This past weekend I had the pleasure of going to see the World Premiere of “This is Not a True Story” produced by Artists at Play in partnership with the Latino Theater Company. Playwright Preston Choi tackles the white man’s stereotypical representation of Asian women in three works: firstly, in the “canonical” (note quotations) opera Madama Butterfly and musical Miss Saigon, and in a more modern iteration of the Asian female, in the movie “Kumiko the Treasure Hunter.” All three works portray the central protagonists as damsels in distress, ones who need saving, ones who cannot endure the tragedy that befalls them by the American lovers who jilt them, and instead, succumb to suicide.
The women–CioCio from Madama Butterfly, Kim from Miss Saigon, and Kumiko (or Takako, the real woman for whom the movie was based on)—are cursed to live out their lives and deaths over and over again in a liminal purgatory where their true voices contend with the stories that were written for them. The play opens with CioCio, played by Julia Cho, gutting herself with a dagger, once, twice, one-hundred, nine-thousand times and so on. Every time she kills herself, she is condemned to live again and experience the birth and loss of a child, the agony of heartbreak, and the pain of a self-inflicted death. Every time she attempts to challenge her given circumstance or to deviate from the way she has been written, a booming, God-like voice overhead reprimands her “THAT IS NOT YOUR LINE!” When Kim, who was a character adaptation of CioCio, played by Zandi DeJesus, lands herself in the same space, she is simultaneously defiant with and reliant on CioCio to cope with the miserable repetition of her own story’s tragedy.
While CioCio and Kim, characters in the most widely produced works with Asian female leads, clash over how to deal with the hellish nightmare of being trapped in the scripts in which they were written, Kumiko, played by Rosie Narasaki, enters the liminal space with a desire to seek the truth, to distinguish the movie character Kumiko from the real-life Takako, the former being portrayed as a naïve caricature who was purported to have been looking for money buried in the snow of Fargo based on the Coen brothers film by the same name. So the mythology of Takako goes, though in real life, she could not have been that stupid, and such a story was more likely to have come from the police officers who deemed it reasonable to call a Chinese restaurant to assist in translation with this young, Japanese woman traveling alone. It is the arrival of Kumiko/Takako that compels the three women to move beyond commiseration and to strategize an escape. But what does escape look like? And can they ever be truly free?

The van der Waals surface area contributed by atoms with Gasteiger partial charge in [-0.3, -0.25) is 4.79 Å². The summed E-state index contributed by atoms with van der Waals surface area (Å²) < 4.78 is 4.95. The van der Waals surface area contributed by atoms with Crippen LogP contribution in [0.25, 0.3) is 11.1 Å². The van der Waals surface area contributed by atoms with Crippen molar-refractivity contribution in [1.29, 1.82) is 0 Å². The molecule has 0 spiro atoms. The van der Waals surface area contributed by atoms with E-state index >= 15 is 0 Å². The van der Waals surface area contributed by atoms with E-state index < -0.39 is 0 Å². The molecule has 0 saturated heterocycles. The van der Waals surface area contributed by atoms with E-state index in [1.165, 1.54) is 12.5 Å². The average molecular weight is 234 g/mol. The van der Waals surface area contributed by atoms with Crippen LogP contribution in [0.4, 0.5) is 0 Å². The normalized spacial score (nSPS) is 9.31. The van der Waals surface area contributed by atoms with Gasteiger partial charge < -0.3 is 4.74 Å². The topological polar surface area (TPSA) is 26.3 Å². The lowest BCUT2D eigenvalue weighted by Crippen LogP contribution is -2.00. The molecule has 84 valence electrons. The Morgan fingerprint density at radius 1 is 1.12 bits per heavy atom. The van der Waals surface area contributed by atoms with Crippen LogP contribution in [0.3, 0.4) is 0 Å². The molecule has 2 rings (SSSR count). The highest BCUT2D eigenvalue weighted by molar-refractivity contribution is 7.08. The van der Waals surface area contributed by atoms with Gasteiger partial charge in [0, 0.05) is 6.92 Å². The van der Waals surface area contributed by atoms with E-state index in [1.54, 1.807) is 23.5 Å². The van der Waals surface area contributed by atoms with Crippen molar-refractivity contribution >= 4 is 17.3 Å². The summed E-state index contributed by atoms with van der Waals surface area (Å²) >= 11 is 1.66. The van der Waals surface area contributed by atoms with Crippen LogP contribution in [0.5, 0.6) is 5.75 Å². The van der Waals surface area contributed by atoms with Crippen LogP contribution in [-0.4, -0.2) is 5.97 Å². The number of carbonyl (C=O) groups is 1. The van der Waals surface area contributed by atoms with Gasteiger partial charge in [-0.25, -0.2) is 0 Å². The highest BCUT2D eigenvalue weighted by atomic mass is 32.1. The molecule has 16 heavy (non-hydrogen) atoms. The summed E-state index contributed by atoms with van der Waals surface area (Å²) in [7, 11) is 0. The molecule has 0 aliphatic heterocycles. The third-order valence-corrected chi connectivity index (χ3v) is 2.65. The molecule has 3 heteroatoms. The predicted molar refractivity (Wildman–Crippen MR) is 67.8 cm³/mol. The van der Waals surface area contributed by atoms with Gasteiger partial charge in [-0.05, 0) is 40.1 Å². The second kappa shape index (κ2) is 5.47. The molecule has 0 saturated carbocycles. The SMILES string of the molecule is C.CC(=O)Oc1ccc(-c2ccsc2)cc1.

This play was delightful on so many levels. Firstly, I was in tears of laughter from beginning to near end. I say near end because in the final moments, the tears turned to sadness and a glimmer of hope. Having read this manuscript before watching the play, I was struck by how truly theatrical the piece was. The reading experience did not come even close to the audience experience, which included stylized Asian accents—we were instructed to laugh at them—and babies flying in on ziplines. The trio of actresses were superbly adept at the physical humor and at all the sharp turns in moods and voice. They were dynamic, compelling, and so fun to watch.
Despite my laughter, I found myself empathizing with their plight. As an Asian American writer, actress, and human, I have felt the projections of Asian female on my body through a white male gaze, a colonialist, imperialist gaze, a frat boy gaze, whatever—all the ways in which I did not get to choose how I was seen. I felt the import of the play, which I consider to be deeply feminist in its messaging, and this can only be credited to the playwright Preston Choi, who found a uniquely creative way to deconstruct a longstanding and oft discussed issue of stereotyping and objectifying the Asian female without hammering our heads with pedantry. I’ll just say it: someone is going to write their Ph.D. dissertation on this play someday.
I enjoyed the play so much, I reached out to Director Reena Dutt, who was first introduced to the work through an Artist at Play reading series. The play spoke to Dutt so viscerally that the seed of direction came to her in a dream (yes, the flying babies!) Dutt shares in the feminist reading of the play, saying that in terms of BIPOC representation, she is no longer interested in “gratuitous female pain” and instead seeks out art that celebrates “BIPOC female joy”. An actress herself, Dutt knows all too well the issues of representation for Asian women, but she is clear-eyed about the changing landscape over generations. She says, “Tragedy with BIPOC women is not entertainment anymore” and “at what point do we gain agency?”
The answer to this question is not only in the play, but in the power of collaboration and the process of production. Dutt is quick to credit Artist at Play, a female-powered AAPI theater of which Julia Cho is also a founding producing partner, for their willingness to support her vision and to respect all members of the team, from designers to performers. Dutt describes Artists at Play as “changing the culture of how we work in the theater.” It stands to reason that the best theater will be born out of a community of artists who feel heard and respected. As Dutt exclaims, “It takes a team to care about the story,” and in this case, the story delivered.
“This is Not a True Story” is playing through October 15 at LATC. Reena Dutt is currently the Assistant Director to Leigh Silverman for Hansol Jung’s play MERRY ME at the New York Theatre Workshop.